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GP Week : Issue 63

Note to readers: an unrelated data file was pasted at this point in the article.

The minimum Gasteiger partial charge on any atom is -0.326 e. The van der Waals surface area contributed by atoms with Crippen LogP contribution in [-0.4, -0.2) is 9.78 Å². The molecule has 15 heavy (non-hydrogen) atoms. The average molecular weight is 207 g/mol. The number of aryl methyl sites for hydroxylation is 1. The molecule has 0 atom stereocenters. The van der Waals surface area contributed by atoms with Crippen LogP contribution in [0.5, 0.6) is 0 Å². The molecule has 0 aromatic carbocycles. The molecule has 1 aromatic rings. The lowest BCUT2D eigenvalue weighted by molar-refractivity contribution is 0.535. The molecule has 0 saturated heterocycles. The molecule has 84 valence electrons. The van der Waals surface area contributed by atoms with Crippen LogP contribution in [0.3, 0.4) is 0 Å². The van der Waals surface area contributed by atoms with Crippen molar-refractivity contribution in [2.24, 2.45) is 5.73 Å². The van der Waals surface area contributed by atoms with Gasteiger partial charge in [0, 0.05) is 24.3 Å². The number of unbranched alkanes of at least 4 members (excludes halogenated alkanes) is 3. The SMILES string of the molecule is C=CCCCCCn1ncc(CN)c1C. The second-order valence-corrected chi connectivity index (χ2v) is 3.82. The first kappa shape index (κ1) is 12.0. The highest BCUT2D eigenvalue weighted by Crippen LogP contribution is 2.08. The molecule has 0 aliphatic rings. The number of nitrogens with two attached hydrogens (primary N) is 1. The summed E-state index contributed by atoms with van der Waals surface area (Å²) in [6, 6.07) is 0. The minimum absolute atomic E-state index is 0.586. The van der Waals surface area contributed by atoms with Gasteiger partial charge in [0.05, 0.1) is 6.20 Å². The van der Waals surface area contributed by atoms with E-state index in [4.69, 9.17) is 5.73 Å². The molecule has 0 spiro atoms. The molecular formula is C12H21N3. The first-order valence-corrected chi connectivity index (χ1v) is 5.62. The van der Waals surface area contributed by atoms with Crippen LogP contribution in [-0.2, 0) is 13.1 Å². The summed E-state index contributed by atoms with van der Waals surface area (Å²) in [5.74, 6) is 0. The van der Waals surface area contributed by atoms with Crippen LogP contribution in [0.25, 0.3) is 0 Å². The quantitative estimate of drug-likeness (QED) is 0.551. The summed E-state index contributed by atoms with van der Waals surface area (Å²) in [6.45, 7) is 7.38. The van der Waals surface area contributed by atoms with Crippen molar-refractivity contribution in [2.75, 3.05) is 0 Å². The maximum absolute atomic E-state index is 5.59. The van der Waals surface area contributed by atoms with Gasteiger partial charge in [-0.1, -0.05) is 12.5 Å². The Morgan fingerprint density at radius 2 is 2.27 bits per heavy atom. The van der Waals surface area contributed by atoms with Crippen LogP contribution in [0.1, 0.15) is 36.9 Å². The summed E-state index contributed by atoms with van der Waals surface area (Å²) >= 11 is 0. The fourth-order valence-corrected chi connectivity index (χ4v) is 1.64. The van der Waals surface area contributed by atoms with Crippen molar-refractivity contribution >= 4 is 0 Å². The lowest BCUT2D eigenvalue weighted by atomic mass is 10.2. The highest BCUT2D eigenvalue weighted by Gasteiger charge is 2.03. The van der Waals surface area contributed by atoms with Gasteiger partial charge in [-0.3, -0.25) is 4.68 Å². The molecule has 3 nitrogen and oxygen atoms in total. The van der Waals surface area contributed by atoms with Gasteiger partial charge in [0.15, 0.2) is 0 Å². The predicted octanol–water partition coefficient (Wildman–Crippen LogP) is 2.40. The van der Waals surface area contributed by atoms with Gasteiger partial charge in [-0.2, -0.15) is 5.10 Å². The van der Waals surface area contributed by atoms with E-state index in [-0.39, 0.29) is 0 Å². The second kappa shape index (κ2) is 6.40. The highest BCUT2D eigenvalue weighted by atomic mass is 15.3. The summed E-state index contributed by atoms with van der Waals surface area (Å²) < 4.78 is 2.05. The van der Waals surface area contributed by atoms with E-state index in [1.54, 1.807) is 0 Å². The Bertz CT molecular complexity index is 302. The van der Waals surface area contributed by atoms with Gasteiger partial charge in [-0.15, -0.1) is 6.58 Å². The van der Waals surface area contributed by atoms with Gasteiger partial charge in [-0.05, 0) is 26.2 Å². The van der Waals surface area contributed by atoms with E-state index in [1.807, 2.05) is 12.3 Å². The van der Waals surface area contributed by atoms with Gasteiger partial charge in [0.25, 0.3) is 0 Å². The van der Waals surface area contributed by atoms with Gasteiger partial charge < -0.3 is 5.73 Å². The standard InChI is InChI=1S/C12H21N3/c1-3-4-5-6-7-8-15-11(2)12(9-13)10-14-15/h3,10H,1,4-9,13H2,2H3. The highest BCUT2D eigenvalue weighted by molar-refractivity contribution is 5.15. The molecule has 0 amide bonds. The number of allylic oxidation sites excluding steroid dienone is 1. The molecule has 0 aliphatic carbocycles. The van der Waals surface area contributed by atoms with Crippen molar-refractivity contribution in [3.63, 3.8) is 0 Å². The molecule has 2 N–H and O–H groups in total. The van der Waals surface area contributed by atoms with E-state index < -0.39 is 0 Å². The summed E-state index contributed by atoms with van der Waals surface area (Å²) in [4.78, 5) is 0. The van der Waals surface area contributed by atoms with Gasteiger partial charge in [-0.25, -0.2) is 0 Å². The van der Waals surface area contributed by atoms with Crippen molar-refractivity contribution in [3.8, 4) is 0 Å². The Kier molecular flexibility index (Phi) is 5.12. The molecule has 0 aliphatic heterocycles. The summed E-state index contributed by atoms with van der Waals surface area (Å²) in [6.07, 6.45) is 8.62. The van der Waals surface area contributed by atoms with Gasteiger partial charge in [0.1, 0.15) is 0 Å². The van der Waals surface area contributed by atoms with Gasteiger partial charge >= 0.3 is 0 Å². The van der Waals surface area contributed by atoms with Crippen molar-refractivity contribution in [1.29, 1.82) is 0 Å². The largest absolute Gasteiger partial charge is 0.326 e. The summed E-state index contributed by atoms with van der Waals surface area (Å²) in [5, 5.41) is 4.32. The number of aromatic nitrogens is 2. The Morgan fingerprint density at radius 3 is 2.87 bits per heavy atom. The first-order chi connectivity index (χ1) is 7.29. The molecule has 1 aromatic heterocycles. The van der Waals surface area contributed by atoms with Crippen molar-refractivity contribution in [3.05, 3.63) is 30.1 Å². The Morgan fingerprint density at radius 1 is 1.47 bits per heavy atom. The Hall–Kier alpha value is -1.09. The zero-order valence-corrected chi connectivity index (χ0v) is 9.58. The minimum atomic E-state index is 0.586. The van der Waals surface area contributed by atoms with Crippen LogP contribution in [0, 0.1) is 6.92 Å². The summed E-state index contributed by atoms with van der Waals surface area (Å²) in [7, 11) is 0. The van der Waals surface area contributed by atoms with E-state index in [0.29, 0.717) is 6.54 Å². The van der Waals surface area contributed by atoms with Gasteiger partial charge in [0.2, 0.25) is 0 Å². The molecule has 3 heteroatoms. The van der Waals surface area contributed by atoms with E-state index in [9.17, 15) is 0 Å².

Casey. But it was not easy for the other riders to reach that performance. We analysed the data -- Nicky was really helpful on that. We found that the bike was not giving the rider the confidence to push, and if the rider can't push, the tyres don't warm up enough. And when the tyres aren't warm, they're not working atall...soallthebikeisnot working. That makes it difficult to tell the engineer where the problem is," he explained. "So it seems that when Casey rides the bike, it is ... not perfect, but good. But when the other guys ride sometimes they are fast, but they have a lot of different concerns in a lot of different areas and conditions." The engineer had to make sense of these many diverse complaints, and to understand they stemmed from a single source. At the post-Barcelona tests, the electronic mapping was slightly revised, and the important weight changes were begun. Some performance was lost, he said, but it was easier to reach the limit. The tyre-warming problem was reduced. "We had to avoid having all the riders at the back of the grid, and this was the first step. "The chassis changes are easier to explain," continued the engineer. "The riding position is mainly higher, for more weight transfer. It's a compromise, every movement has an advantage and a disadvantage."This change had improved weight transfer but made braking and starting wheelies worse. "But the overall compromise meant the bike was turning better," said Preziosi. The electronic changes were only to settings, not to the software. "It's just different numbers ... like when you have a Porsche and you have three different maps, if you use the easier maybe you are faster. If you are very comfortable in the car then you can use the electronics more open, but sometimes you are faster with easiest map." Preziosi had plenty of praise for Stoner: "I love Casey, because Casey is able to find the right way to ride the bike in very few laps." In 2007, he had thought Casey's speed meant his talent was matched to the more peaky engine they used then. "I thought we were lucky to find a rider that liked peaky engines. That was my mistake. We were lucky because we found a clever guy. As soon as we changed completely in the middle of 2008 to a low-rpm high-torque engine, he at once completely switched his way of using it. I remember at the post-race Barcelona test, in two laps he completely understood the new behaviour. He had changed his riding style, and was one sec faster." Preziosi believes that the latest modifications have made the Desmosedici less of a narrow- focus missile. "We now have a bike available for all kinds of riders," he said. "When Nicky was at the back, two or three seconds off, it's not because the length of the swing- arm was wrong. It's because he was not believing in the bike, because the bike was doing something different." Belief is more than half the battle. Has Ducati got it won? Nicky Hayden's heartening rostrum at Indy Mika Kallio leads ex Ducati rider Marco Melandri Moto GP FEATURE >> 37